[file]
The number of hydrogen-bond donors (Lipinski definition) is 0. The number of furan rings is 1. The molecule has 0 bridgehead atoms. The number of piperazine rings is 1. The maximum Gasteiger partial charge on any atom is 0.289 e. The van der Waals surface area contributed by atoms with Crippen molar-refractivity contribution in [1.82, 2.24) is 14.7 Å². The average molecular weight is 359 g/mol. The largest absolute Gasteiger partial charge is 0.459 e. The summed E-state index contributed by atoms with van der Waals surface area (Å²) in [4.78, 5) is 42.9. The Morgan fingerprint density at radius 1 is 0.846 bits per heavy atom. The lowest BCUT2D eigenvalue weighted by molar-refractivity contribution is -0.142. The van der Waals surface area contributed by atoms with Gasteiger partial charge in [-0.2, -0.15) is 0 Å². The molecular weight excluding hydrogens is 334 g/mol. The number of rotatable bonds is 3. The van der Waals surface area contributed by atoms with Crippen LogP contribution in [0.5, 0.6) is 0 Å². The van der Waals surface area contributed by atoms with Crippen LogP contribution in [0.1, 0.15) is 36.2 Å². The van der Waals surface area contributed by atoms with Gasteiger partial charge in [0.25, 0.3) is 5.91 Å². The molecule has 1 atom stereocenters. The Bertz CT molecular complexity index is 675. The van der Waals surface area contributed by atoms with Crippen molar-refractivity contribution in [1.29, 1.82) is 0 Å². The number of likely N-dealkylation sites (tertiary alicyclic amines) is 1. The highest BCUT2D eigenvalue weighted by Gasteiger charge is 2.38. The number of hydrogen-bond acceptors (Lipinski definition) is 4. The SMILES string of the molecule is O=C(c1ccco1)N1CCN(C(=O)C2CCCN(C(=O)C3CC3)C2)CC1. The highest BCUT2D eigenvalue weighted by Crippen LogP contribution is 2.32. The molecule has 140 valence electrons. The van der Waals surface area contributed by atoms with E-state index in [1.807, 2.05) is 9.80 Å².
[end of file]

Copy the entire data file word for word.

The number of hydrogen-bond donors (Lipinski definition) is 0. The number of furan rings is 1. The molecule has 0 bridgehead atoms. The number of piperazine rings is 1. The maximum Gasteiger partial charge on any atom is 0.289 e. The van der Waals surface area contributed by atoms with Crippen molar-refractivity contribution in [1.82, 2.24) is 14.7 Å². The average molecular weight is 359 g/mol. The largest absolute Gasteiger partial charge is 0.459 e. The summed E-state index contributed by atoms with van der Waals surface area (Å²) in [4.78, 5) is 42.9. The Morgan fingerprint density at radius 1 is 0.846 bits per heavy atom. The lowest BCUT2D eigenvalue weighted by molar-refractivity contribution is -0.142. The van der Waals surface area contributed by atoms with Gasteiger partial charge in [-0.2, -0.15) is 0 Å². The molecular weight excluding hydrogens is 334 g/mol. The number of rotatable bonds is 3. The van der Waals surface area contributed by atoms with Crippen LogP contribution in [0.5, 0.6) is 0 Å². The van der Waals surface area contributed by atoms with Crippen LogP contribution in [0.1, 0.15) is 36.2 Å². The van der Waals surface area contributed by atoms with Gasteiger partial charge in [0.25, 0.3) is 5.91 Å². The molecule has 1 atom stereocenters. The Bertz CT molecular complexity index is 675. The van der Waals surface area contributed by atoms with Crippen molar-refractivity contribution in [1.29, 1.82) is 0 Å². The number of likely N-dealkylation sites (tertiary alicyclic amines) is 1. The highest BCUT2D eigenvalue weighted by Gasteiger charge is 2.38. The number of hydrogen-bond acceptors (Lipinski definition) is 4. The SMILES string of the molecule is O=C(c1ccco1)N1CCN(C(=O)C2CCCN(C(=O)C3CC3)C2)CC1. The highest BCUT2D eigenvalue weighted by Crippen LogP contribution is 2.32. The molecule has 140 valence electrons. The van der Waals surface area contributed by atoms with E-state index in [1.807, 2.05) is 9.80 Å².